The Warrior Ledger

What it means to be Butch

Discrimination against butch lesbians still exists

Back to Article
Back to Article

What it means to be Butch

Lindsay Cook, A&E Editor

Hang on for a minute...we're trying to find some more stories you might like.


The LGBTQ+ community has many slang terms for the various identities within the community, which encompass sexuality and gender identity. These terms are most frequently used to denote an individual’s sexual orientation and physical presentation. A butch, for example, is a lesbian who dresses and presents in a masculine-of-center manner.

Jordan Harvey, a senior at Taylorsville High School and a non-binary butch lesbian, says “I identify myself [as butch], not just because it feels right, but because of who I am. Being butch is much more than just presenting masculinity in the lesbian community, or replacing the man in a relationship.”

This concept which Harvey mentions offhandedly– that lesbians are “replacing the man” in a gay relationship– is the fictitious basis for several decades of discrimination against butch lesbians, both within the LGBTQ+ community and outside of it.

The incorrect belief that butch lesbians intend to echo cisgender heteronormativity often leads to the conclusion that butch lesbians (in presenting masculine-of-center style and behavior) have the worst characteristics of toxic masculinity, including predatory sexual behaviors, being rude and inflammatory, and perceiving women as objects.

However, this assumption is incorrect and inherently fails to recognize that butch lesbians also experience gender and sexual discrimination.

“I sometimes get mistaken for a guy, which prevents a lot of things like unwanted attention from men, and having the benefits of male privilege,” Harvey states. “Most of the time, however, people have no idea how to approach or what to say to me because they don’t want to offend me, or to assume what gender I am (they’re always wrong) because there aren’t quite any giveaways as to what I am.”

Masculine-of-center lesbians have always existed but were first known as butches in the 40s as the feminist movement evolved. In an article about butch identity, journalist Caitlin Cruz discussed how these butch women most often presented masculine as a form of protest towards the perceived gender binary and were largely a part of impoverished socioeconomic classes. As lower class, gay, and masculine, these women were especially vulnerable to police brutality and imprisonment.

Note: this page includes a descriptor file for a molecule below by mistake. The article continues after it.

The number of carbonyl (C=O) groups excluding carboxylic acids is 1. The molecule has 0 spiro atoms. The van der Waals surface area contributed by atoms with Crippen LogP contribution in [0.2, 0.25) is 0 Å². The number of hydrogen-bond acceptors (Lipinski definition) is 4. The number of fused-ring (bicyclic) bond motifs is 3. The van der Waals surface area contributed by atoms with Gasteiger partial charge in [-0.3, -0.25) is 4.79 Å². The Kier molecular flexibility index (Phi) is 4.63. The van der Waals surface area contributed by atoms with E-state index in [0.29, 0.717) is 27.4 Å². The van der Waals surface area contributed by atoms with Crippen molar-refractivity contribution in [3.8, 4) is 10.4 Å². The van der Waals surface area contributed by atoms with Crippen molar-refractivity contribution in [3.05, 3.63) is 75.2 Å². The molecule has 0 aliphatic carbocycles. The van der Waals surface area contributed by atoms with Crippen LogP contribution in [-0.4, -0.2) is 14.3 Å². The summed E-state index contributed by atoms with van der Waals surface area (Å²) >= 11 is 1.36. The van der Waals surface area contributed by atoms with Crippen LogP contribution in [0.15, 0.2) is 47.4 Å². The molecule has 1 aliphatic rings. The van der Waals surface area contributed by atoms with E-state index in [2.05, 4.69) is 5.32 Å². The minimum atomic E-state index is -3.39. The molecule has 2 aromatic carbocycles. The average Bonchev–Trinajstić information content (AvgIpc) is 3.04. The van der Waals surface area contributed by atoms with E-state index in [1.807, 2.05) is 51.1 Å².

According to Timothy Steward-Winter, a professor of history at Rutgers University, “Places that catered to women endured mass arrests more often because lesbians—simply by being part of a subculture organized around ‘butch’ and ‘femme’ forms of gender expression—were treated as violators of local and state laws.”

As feminism became increasingly popular in the upper middle class during the 70s, the butch identity was derided as reinforcing notions of heterosexuality. To this day, butch lesbians in masc-fem relationships are continually perceived as participating in heterosexism, and frequently experience harassment or violence because of it.  

While discrimination against all types of lesbians occurs on a frequent basis, butches have been and continue to be more frequently targeted as victims of violent discrimination because they are easier to identify as not fitting within the heterosexual, cisgender binary.

Former comedian and butch lesbian Hannah Gadsby, when describing how she had been violently beaten for being gay, phrased her butch experience as this: “If I’d been feminine, that would not have happened. I am incorrectly female. I am incorrect, and that is a punishable offense.”

Furthermore, as gender is increasingly recognized as a spectrum, more and more women are choosing to define their style as fluidly feminine and masculine. Because of this, butches are frowned upon for not being feminine enough, or are expected to come out as transgender and transition. Butches have increasingly been called a “dying breed” by news outlets.

Regardless of whether or not butch identities have become more muted, butch lesbians should continue to be proud within their complicated identities.

Reporter Julie Bindel, in an interview with butch actress Lea DeLaria, best summarized it in this regard: “Thankfully, the butch behaviour of old – such as smoking cigars, going to strip clubs, and parodying classic male behaviour – is dying out. Rejecting gender rules, rather than reinforcing them to attempt to subvert them, is surely the way to go.”

Print Friendly, PDF & Email
Leave a Comment

Comments are closed.

Navigate Left
  • What it means to be Butch

    Opinion

    Motivation

  • What it means to be Butch

    Opinion

    Students strive for job satisfaction

  • What it means to be Butch

    Opinion

    The Benefits of Extracurricular

  • What it means to be Butch

    Opinion

    Snarknado: height stereotypes over-exaggerated

  • What it means to be Butch

    Opinion

    History is rewritten for white comfort

  • What it means to be Butch

    Opinion

    STAFF ED: arming teachers for school protection

  • What it means to be Butch

    Opinion

    The truth about vegetarianism

  • What it means to be Butch

    Opinion

    Bisexuality: an issue of many sides

  • What it means to be Butch

    Opinion

    The importance of free speech

  • What it means to be Butch

    Opinion

    Racial stereotypes affect students

Navigate Right
The student news site of Taylorsville High School
What it means to be Butch